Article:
The consistent excellence of their work makes listening any Zombies collection a delight, but it also makes one hungry for more after this particular compilation, lasting a mere forty minutes, has ended. Surely, project supervisors could have found more material to treat listeners to, especially considering "Time of the Season" is the only track from the group's only proper album, 1968's Odessey and Oracle, which is considered a masterpiece in many circles. Hopefully, The Zombies will someday be granted a best-of compilation with a more satisfying running time. Until then, Absolutely the Best, although somewhat scanty, remains the best introduction to this astounding and underrated band.
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22 of 23 people found the following review helpful By ACJ on December 30, 2001
Format: Audio CD
As someone who's heard it all Zombies-wise, I can say that THIS is the best one-CD Zombies compilation, and the best introduction to the band for those who've only heard their three big hits.My suggestion? Get this first; then, seek out BEGIN HERE and ODESSEY AND ORACLE (in either order, but get 'em both!). Chances are, once you've heard them all, you'll want to save up for the box set ZOMBIE HEAVEN.
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10 of 10 people found the following review helpful By Lowell Peterson on December 19, 2000
Format: Audio CD
It's hard to choose between the two-disc "The Singles Collection" and the one disc "Absolutely the Best." TSC may be more than than a casual listener wants of this group. If you need all those minor B-sides, you're a candidate for the "Zombies Heaven" box that has everything they ever did. And on ATB you get three of the very best Zombies songs that are NOT on TSC: Nothing Is Changed, I Want You Back Again, and If It Don't Work Out. (That is, the best songs before their masterpiece swansong: "Odessey & Oracle" - get the 30th Anniversary Edition!)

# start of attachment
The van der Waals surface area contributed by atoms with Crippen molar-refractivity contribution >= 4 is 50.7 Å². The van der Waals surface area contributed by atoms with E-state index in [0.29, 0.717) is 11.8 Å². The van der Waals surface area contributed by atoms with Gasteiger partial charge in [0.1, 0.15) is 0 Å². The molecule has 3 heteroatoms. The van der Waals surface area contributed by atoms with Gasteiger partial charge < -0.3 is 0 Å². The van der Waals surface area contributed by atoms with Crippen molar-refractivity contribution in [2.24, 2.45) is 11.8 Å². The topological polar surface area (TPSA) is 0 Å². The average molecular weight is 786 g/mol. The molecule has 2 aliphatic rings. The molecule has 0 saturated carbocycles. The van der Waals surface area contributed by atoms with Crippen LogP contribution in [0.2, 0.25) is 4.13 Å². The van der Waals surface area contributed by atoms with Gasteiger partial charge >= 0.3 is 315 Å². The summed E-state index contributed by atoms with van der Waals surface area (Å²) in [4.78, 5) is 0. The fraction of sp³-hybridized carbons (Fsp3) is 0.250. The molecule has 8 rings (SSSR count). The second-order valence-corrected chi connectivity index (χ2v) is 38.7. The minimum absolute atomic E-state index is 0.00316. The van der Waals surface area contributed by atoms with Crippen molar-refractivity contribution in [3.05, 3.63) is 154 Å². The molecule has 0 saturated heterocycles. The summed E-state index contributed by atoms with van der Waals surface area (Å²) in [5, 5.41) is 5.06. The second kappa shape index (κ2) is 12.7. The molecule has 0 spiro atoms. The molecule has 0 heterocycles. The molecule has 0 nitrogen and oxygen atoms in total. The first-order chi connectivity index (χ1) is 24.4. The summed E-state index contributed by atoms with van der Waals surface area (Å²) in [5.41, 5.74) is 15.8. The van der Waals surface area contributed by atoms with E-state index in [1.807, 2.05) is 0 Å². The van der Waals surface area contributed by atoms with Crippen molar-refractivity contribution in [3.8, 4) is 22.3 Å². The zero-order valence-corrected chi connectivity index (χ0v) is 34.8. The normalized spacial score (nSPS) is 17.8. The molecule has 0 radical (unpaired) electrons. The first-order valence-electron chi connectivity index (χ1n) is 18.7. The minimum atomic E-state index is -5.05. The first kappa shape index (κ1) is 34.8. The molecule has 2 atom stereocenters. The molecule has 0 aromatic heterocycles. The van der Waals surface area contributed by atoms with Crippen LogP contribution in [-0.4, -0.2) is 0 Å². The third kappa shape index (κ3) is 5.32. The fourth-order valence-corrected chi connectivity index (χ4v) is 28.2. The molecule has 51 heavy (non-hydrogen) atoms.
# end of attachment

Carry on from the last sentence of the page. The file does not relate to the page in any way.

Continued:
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16 of 18 people found the following review helpful By K. Salaets on July 9, 2005
Format: Audio CD
Granted, I don't know if some or most of these songs were only recorded in mono (I doubt it), and that format is true to the 'transitor radio' ethos of that era, but still, the label should have acknowledged on the outside CD packaging that all but one or two songs are in mono. Okay, enough whining. The Zombies were among the greats, IMO, in Britpop. Someone said Partridge family-esque. Say what?! Listen to these gems. Great melodies, great harmonies. In addition to the obvious Rod Argent-penned hits - "She's Not There," "Tell Her No" and "Time of the Season" - there's Chris White's "I Love Her," an incredible song that was taken to the charts by "The People" (who?!) in '68. All in all, an exceptional slice of the 60s, except...